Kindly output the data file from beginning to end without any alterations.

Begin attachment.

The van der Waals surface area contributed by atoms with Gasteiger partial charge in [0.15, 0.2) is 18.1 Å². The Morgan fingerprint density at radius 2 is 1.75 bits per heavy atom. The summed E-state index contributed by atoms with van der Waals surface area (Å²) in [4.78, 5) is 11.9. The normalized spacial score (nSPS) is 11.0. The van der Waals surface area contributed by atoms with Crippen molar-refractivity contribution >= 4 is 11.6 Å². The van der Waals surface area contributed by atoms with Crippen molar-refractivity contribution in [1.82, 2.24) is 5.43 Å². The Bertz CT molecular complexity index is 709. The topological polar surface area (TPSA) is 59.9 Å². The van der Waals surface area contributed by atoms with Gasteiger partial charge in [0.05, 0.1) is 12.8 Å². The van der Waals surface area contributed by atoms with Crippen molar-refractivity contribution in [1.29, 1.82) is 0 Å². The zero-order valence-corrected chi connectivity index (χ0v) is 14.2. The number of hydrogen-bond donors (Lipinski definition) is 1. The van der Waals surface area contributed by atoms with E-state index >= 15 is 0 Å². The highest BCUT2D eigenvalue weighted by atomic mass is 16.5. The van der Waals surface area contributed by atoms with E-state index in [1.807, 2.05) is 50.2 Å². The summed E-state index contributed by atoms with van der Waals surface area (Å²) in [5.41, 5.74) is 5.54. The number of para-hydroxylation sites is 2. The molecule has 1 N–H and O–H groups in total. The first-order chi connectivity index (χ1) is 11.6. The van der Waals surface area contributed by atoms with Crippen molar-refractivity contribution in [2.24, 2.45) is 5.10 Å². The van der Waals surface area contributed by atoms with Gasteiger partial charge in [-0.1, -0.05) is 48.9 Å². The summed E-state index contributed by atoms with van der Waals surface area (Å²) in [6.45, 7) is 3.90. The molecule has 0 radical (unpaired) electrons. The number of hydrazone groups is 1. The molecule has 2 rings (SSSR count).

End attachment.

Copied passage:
The van der Waals surface area contributed by atoms with Gasteiger partial charge in [0.15, 0.2) is 18.1 Å². The Morgan fingerprint density at radius 2 is 1.75 bits per heavy atom. The summed E-state index contributed by atoms with van der Waals surface area (Å²) in [4.78, 5) is 11.9. The normalized spacial score (nSPS) is 11.0. The van der Waals surface area contributed by atoms with Crippen molar-refractivity contribution >= 4 is 11.6 Å². The van der Waals surface area contributed by atoms with Crippen molar-refractivity contribution in [1.82, 2.24) is 5.43 Å². The Bertz CT molecular complexity index is 709. The topological polar surface area (TPSA) is 59.9 Å². The van der Waals surface area contributed by atoms with Gasteiger partial charge in [0.05, 0.1) is 12.8 Å². The van der Waals surface area contributed by atoms with Crippen molar-refractivity contribution in [1.29, 1.82) is 0 Å². The zero-order valence-corrected chi connectivity index (χ0v) is 14.2. The number of hydrogen-bond donors (Lipinski definition) is 1. The van der Waals surface area contributed by atoms with E-state index >= 15 is 0 Å². The highest BCUT2D eigenvalue weighted by atomic mass is 16.5. The van der Waals surface area contributed by atoms with E-state index in [1.807, 2.05) is 50.2 Å². The summed E-state index contributed by atoms with van der Waals surface area (Å²) in [5.41, 5.74) is 5.54. The number of para-hydroxylation sites is 2. The molecule has 1 N–H and O–H groups in total. The first-order chi connectivity index (χ1) is 11.6. The van der Waals surface area contributed by atoms with Crippen molar-refractivity contribution in [2.24, 2.45) is 5.10 Å². The van der Waals surface area contributed by atoms with Gasteiger partial charge in [-0.1, -0.05) is 48.9 Å². The summed E-state index contributed by atoms with van der Waals surface area (Å²) in [6.45, 7) is 3.90. The molecule has 0 radical (unpaired) electrons. The number of hydrazone groups is 1. The molecule has 2 rings (SSSR count).